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Netanyahu, Abbas shake hands

From NBC's Athena Jones
NEW YORK -- The first trilateral meeting between President Obama, Israeli Prime Minister Benjamin Netanyahu and Palestinian President Mahmoud Abbas since the American president took office eight months ago began with a handshake of symbolic importance.

The leaders on both sides of the long-simmering Israeli-Palestinian conflict grasped each other's hands after each shook hands with Obama. 

The show of goodwill came after Obama announced that he had asked former Sen. George Mitchell, special envoy to the region, to meet with Israeli and Palestinian negotiators next week, had called on both leaders to send their negotiating teams back to Washington next week to continue these "intensive discussions" and had requested that Secretary of State Hillary Clinton to report to him in mid- October on that status of negotiations.

"Simply put, it is past time talk about starting negotiations, it is time to move forward," he said. "It is time to show the flexibility and common sense and sense of compromise that's necessary to achieve our goals. Permanent status negotiations must begin and begin soon, more importantly we must give those negotiations the opportunity to succeed."

Peace has eluded the region for decades, even centuries, but successive U.S. presidents have sought to play an important role in trying to bring about a lasting end to the conflict. There have been varying degrees of progress, but no ultimate success.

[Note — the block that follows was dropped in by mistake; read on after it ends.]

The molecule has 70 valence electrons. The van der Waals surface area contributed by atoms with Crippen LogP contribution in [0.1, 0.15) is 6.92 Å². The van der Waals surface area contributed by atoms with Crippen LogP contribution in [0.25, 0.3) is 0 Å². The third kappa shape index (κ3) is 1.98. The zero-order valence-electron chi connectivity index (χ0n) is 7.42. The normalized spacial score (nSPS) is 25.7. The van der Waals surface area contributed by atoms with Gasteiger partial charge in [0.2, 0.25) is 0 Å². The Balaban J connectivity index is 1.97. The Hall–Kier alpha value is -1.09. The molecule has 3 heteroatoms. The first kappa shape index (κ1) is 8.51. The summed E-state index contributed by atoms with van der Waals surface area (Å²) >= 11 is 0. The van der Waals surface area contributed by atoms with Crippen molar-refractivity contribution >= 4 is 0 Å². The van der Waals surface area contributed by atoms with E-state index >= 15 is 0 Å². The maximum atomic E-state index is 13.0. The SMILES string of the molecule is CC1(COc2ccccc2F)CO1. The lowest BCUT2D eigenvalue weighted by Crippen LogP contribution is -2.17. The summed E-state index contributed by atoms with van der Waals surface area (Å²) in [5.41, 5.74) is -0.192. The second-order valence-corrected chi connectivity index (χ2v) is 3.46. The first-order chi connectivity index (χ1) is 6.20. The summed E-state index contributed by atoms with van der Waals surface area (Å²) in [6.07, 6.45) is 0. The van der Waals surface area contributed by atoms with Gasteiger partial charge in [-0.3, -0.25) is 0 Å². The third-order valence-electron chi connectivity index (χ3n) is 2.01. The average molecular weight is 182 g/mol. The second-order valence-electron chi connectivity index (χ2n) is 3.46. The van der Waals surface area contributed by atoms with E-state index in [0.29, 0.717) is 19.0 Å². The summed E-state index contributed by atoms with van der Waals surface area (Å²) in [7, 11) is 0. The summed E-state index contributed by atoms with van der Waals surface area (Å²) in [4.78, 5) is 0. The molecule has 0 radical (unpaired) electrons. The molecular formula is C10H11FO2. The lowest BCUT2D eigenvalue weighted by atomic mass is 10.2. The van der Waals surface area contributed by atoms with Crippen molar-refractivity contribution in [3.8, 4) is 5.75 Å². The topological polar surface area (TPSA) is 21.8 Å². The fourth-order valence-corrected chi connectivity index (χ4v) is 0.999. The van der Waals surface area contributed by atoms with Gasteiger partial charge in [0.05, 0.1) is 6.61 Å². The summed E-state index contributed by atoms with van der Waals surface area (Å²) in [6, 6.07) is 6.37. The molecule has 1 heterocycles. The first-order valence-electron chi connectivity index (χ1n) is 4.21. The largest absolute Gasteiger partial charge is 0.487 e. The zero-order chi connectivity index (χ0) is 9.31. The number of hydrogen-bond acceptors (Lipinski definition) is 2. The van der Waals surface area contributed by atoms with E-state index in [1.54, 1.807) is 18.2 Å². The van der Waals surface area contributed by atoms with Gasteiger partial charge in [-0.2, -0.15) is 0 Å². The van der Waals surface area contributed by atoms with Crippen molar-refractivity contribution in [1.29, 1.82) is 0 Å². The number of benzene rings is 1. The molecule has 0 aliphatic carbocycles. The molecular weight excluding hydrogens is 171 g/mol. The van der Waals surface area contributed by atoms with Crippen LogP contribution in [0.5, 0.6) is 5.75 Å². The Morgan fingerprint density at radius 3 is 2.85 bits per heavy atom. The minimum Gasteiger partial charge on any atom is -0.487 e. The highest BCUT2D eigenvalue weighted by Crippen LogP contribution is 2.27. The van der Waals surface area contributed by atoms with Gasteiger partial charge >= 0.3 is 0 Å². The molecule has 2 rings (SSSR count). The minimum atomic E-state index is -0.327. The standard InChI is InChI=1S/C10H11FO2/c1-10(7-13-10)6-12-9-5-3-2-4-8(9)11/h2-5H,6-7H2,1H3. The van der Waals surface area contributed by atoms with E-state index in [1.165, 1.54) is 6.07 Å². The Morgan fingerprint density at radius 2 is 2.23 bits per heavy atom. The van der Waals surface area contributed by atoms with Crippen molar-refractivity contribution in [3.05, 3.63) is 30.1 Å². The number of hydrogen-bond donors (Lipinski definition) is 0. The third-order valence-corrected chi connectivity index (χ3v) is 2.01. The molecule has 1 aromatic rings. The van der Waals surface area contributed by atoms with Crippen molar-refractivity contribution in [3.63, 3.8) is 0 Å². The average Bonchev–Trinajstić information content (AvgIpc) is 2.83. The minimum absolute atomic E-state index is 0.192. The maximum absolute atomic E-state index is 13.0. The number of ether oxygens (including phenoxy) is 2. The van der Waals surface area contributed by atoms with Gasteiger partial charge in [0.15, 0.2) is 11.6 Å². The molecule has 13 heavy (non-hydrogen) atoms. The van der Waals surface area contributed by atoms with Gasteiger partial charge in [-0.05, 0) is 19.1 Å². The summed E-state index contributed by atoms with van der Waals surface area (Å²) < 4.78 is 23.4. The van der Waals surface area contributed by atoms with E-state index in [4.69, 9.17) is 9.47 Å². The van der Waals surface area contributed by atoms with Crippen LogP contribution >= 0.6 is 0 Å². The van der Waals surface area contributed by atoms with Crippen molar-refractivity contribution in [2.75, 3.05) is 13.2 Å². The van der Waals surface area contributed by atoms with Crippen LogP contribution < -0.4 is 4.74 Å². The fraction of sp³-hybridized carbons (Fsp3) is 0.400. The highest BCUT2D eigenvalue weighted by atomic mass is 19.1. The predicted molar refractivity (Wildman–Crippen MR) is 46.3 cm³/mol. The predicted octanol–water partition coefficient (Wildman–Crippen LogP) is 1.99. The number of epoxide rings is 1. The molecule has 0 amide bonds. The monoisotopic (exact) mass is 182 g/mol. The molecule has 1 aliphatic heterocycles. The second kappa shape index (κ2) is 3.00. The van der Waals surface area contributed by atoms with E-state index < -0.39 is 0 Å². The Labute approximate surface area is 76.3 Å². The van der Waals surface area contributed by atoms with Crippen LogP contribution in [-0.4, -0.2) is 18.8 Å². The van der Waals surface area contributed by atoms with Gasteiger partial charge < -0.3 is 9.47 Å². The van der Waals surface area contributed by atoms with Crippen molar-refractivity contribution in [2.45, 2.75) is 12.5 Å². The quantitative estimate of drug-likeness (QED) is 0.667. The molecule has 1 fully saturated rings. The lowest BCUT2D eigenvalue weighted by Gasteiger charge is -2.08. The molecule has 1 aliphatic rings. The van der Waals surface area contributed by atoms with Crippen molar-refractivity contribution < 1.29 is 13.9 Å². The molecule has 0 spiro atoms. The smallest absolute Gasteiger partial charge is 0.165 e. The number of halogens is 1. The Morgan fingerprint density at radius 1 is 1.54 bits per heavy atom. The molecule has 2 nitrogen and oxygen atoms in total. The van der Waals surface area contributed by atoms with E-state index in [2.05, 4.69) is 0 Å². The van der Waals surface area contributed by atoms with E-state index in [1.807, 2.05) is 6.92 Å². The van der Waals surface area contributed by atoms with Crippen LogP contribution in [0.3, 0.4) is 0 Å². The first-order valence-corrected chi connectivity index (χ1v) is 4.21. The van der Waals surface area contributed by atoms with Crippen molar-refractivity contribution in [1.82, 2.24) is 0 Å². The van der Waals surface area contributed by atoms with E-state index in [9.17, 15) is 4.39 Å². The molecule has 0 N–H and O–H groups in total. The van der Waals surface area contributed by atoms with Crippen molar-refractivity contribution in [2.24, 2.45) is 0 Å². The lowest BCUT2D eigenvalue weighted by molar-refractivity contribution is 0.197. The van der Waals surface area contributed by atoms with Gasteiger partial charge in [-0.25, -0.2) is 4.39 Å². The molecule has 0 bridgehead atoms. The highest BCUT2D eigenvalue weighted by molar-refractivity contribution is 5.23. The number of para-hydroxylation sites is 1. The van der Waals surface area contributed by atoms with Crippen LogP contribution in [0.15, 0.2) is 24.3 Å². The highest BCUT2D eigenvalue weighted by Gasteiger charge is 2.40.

"Despite all the obstacles, despite all the history, despite all the mistrust, we have to find a way forward," Obama said. "We have to summon the will to break the deadlock that has trapped generations of Israelis and Palestinians in an endless cycle of conflict and suffering.  We cannot continue the same pattern of taking tentative steps forward and then stepping back.  Success depends on all sides acting with a sense of urgency."

As he reiterated America's commitment to a two-state solution, Obama said the Palestinians had made progress on security issues, but need to do more to stop incitement, that Israelis had facilitated greater freedom of movement for Palestinians and restraining settlements, but must transform words into action and that Arab states must promote peace.

The president met separately with each leader before bringing them together, along with top officials from each country, in this small room at the Waldorf Astoria. 
 
The three leaders and top officials -- including Mitchell, Gen. James Jones, Israeli Foreign Minister Avigdor Lieberman, Israeli Defense Minister Ehud Barak, Chief Palestinian Negotiator Saeb Erekat and Secretary Clinton -- were gathered around a U-shaped table, with two American flags, one Israeli flag and one Palestinian Authority flag in the background.